The recent inauguration of the new Parliament building in the Central Vista has shed light on the evolving dynamics of Indian politics. With a mix of boycotting and attending parties, the event has provided a glimpse into the shape of the new Mahagathbandhan, the opposition coalition, and its potential impact on the upcoming 2024 Lok Sabha elections.
Let’s read about the upcoming dynamics of the Congress led Mahagathbandhan, and how other parties cannot be ignored as well.
“Complete Boycott, What’s That”?
As the inauguration of the new Parliament complex draws near, a significant number of opposition parties decided to boycott the event, expressing their discontent with the ruling government, albeit on laughable parameters. However, amidst this protest, certain political parties emerged as potential “party spoilers”, attending the ceremony and challenging the unified stance of the opposition.
How so? On one hand, there is the Congress backed UPA faction, that is unequivocal in their call for boycotting the inauguration. Probably they found better candidates like the protesting wrestlers to do their bidding!
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But on a serious note, there are parties Nationalist Congress Party (NCP), All India Anna Dravida Munnetra Kazhagam (AIADMK), and Telugu Desam Party (TDP) chose to remain silent, supporting neither UPA nor NDA over this matter. Then, there are others such as the Biju Janata Dal (BJD), YSR Congress, Bahujan Samaj Party (BSP), and Shiromani Akali Dal openly declared their decision to attend the inauguration. This division among the opposition highlights the underlying fissures and differing political strategies within the non-National Democratic Alliance (NDA) camp.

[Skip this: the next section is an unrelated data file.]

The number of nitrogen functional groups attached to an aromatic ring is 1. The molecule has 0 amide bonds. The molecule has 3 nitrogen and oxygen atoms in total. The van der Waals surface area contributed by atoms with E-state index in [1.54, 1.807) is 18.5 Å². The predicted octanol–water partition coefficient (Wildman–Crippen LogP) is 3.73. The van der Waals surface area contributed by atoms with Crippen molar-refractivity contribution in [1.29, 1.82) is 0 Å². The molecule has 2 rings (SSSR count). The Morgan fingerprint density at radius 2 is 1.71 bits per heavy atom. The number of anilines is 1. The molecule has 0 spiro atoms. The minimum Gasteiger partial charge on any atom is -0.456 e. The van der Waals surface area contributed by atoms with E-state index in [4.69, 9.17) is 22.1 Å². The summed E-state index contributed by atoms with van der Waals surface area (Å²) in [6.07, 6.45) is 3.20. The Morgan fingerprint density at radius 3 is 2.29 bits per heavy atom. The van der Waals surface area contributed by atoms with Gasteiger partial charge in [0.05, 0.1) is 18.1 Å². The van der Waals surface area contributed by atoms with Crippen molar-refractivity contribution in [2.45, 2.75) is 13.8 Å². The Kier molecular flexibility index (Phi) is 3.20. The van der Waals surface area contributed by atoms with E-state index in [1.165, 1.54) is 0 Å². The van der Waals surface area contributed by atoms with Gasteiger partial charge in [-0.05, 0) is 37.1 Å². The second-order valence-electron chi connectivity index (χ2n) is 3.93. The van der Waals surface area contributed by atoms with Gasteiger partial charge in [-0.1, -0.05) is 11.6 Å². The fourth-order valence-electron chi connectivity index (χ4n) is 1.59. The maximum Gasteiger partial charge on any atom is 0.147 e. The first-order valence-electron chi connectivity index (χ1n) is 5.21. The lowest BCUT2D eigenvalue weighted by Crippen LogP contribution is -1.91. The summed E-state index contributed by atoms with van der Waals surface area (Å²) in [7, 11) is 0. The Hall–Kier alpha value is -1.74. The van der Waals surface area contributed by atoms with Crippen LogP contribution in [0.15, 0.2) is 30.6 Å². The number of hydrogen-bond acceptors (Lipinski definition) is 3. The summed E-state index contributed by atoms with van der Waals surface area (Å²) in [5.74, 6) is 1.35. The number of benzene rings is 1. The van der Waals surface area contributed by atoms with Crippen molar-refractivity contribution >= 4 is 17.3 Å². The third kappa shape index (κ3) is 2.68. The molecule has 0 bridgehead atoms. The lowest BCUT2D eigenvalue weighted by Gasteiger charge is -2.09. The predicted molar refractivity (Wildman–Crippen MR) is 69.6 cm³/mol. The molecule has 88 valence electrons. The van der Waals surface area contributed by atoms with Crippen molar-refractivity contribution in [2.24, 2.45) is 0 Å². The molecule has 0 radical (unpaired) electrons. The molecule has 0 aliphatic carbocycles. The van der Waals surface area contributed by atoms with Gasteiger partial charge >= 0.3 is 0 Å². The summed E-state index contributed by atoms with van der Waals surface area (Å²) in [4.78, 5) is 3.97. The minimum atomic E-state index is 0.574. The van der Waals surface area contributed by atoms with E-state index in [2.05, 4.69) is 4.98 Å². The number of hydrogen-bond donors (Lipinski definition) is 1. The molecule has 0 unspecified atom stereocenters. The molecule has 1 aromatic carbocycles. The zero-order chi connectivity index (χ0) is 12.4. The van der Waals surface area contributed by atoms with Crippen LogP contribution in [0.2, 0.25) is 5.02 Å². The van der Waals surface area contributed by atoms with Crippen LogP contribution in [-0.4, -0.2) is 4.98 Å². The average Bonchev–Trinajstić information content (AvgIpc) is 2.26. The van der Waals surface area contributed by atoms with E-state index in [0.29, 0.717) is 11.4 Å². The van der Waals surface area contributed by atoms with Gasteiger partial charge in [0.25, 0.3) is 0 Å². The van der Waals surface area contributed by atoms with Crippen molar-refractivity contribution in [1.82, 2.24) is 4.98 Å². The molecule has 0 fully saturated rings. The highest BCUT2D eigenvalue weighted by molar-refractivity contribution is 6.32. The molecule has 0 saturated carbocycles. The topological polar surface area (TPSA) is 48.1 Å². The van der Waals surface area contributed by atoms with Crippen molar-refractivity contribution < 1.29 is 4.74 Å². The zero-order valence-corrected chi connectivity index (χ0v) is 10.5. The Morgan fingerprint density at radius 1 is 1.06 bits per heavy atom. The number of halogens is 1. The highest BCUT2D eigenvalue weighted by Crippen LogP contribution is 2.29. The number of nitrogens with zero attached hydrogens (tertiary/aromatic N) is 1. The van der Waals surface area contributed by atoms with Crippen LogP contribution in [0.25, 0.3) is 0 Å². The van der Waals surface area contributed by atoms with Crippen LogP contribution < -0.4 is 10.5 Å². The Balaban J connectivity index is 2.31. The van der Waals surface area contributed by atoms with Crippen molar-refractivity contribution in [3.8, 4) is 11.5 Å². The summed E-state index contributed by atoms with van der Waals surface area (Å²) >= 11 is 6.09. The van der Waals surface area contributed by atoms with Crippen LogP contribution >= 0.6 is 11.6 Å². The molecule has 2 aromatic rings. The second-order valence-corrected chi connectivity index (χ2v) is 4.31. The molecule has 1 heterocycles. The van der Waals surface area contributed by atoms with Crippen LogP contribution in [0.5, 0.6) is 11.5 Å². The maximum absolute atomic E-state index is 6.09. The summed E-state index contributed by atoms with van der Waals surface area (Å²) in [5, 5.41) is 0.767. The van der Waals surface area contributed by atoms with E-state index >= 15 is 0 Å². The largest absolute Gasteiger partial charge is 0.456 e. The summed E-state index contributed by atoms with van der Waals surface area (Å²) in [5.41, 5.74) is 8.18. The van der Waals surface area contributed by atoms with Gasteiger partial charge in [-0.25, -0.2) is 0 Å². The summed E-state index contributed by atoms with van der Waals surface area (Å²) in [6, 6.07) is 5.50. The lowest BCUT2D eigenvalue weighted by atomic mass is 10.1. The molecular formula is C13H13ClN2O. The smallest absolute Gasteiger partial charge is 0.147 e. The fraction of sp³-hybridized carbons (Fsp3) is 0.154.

The dynamics of the new Mahagathbandhan
The attendance at the Parliament inauguration has brought to the fore a clear distinction between the Congress-led United Progressive Alliance (UPA) faction and the non-aligned parties. The UPA faction, consisting of the Congress and its allies, currently commands close to 108 seats, while the unaligned parties, not backing either the UPA or NDA, collectively hold approximately 60 seats.
The attendance of these unaligned parties presents an intriguing opportunity for the Bharatiya Janata Party (BJP) to bolster its position. With the possibility of gaining the support of these 60 MPs, the BJP could significantly strengthen its standing in the Parliament. Securing a majority in the House would provide the ruling party with an added advantage as it approaches the 2024 Lok Sabha elections.
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The road to 2024 gets interesting
Furthermore, the dynamics leading up to the 2024 elections remain fluid and unpredictable. Parties such as the Trinamool Congress (TMC), Aam Aadmi Party (AAP), and others have the potential to change their stance or withdraw their support at the last minute. Such a scenario could result in a loss of at least 30 seats, making the road to 2024 even more intriguing and challenging for all political stakeholders.
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The Parliament inauguration episode has revealed a complex and evolving political landscape in India. The presence of both boycotting and attending parties indicates the formation of a new Mahagathbandhan and the challenges it poses to the ruling government. With the non-aligned parties holding a significant number of seats, the BJP has an opportunity to expand its support base and potentially gain a majority in the Parliament. However, uncertainties and last-minute shifts remain a defining factor in the road to the 2024 Lok Sabha elections. As the political chessboard continues to evolve, only time will tell how the various factions and alliances will shape the future of Indian politics
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